My initial reaction to my feedback was positive. Okay, so I had a plot problem. But at least now I knew, I thought to my myself. This will be great. Knowledge is power.
But then something strange happened. It was as though all those grey tubey-looking parts of my brain starting twisting around themselves, and I realised that fixing this problem was a mammoth task. How would I fix it? And if I did fix this one piece of plot, how would it affect the rest of the book? I had smugly thought the book was finished, ready for submission. But now here I was with a significant problem smirking at me, like a steamy eyed skull.
Hello feedback frenzy.
One little plot problem. A tiny bit of the story that didn’t quite work. If I’m honest, I knew it didn’t work. Every time I thought about it, I had a niggling feeling in my bones, that this was lazy writing, that it wasn’t age appropriate, that it needed to be fixed. The problem was, I didn’t know how to fix it. So I ignored the tug of the alarm bell-string in my chest, and kept on writing.
But when a room full of people (who know things) said that this needed to change, I had to listen. I had to stop seeing the problem part of the plot as a weak area, and start seeing it as anti-plot. But how?
When faced with calamity, I always go back to the basics. First, I thought about how I would fix a problem with something small, like a sentence.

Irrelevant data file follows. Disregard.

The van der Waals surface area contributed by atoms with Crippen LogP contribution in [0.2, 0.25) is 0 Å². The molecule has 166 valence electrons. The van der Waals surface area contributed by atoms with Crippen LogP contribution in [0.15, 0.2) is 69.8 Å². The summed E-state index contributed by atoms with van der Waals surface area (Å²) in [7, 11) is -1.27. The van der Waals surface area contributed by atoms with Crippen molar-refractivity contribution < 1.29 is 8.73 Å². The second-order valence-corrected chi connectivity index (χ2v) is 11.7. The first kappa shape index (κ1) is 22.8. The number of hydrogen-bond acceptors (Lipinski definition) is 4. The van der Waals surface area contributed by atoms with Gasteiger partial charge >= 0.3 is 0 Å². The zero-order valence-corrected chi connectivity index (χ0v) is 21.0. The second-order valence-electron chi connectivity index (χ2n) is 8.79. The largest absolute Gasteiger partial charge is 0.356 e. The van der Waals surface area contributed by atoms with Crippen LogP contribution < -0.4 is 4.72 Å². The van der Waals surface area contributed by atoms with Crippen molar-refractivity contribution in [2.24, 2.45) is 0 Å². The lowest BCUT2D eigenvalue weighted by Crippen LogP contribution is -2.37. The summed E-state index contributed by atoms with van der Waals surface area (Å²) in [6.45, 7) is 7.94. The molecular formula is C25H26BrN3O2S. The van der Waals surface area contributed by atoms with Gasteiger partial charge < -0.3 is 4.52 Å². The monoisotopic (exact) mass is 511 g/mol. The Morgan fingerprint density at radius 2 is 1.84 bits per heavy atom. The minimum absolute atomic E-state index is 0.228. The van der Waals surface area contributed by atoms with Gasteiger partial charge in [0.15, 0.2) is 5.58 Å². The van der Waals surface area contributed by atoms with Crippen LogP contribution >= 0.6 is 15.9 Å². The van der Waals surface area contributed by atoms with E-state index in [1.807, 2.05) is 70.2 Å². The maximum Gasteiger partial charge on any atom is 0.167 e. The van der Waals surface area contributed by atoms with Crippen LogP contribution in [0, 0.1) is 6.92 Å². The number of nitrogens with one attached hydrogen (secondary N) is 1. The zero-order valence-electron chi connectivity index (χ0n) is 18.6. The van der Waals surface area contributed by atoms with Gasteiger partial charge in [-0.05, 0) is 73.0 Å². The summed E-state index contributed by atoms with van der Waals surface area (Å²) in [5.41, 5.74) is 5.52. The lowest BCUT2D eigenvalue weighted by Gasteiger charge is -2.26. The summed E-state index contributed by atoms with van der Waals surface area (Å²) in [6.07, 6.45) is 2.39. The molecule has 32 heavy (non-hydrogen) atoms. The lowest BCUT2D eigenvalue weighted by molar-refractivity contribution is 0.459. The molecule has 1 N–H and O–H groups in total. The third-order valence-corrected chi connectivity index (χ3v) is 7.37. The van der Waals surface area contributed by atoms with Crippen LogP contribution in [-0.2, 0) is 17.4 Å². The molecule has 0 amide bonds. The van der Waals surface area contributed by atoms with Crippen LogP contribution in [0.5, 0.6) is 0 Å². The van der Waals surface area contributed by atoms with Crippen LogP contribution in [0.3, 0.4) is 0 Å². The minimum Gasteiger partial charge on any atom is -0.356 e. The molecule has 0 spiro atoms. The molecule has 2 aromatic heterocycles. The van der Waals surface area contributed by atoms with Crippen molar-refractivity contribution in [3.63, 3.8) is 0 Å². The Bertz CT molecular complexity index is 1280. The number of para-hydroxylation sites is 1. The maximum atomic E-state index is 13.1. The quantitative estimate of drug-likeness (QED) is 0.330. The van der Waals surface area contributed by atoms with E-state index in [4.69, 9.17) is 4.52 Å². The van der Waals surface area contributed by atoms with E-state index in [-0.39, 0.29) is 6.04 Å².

For example, if I wrote this:
“The moon sparkles in the sky.”
I would quickly realise that I have a problem. I’ve written a cliché. If I try to fix it by altering what I already have, all I can think of are similar words;
“The moon shines/ twinkles/ glimmers in the sky”
The cliché remains, and so does the problem. So instead, I delete the whole sentence and start from scratch.
“Moon-rays frame the sky like bleached rainbows.”
It is much easier this time to come up with something original, because my brain isn’t trapped into the old phrase. Make sense?
Unfortunately, it’s much easier to fix a cliché, than a plot problem. I deleted the anti-plot from my text, and spent three days with no idea how my story could progress. Eventually I stopped trying, and that’s when the Bing! moment arrived. On a long car journey, with a Roald Dahl audio-book sparking my imagination, I worked out how to progress my plot.
However, by starting from scratch and inventing a whole new reason that A led to B in my story, I caused untold havoc to the rest of the book. I didn’t just unleash a can of worms, I also chopped those worms in half, and had to watch as their tails wiggled off in the opposite direction to their heads. One tiny plot change, affected every chapter in the book. It led to two chapters being deleted, and one new chapter being written. It led to the entire sequence of the story being shuffled around.
Hours of work.
Hence the frenzy.
But now it’s nearly finished. I’ve spent a week editing and can honestly say that the book is ten times better now than it was. Feedback may send an earth-quake through your text, but at least you know that all the good bits get left behind. And what you build after the earthquake is a stronger, firmer story.
So bring on the frenzy.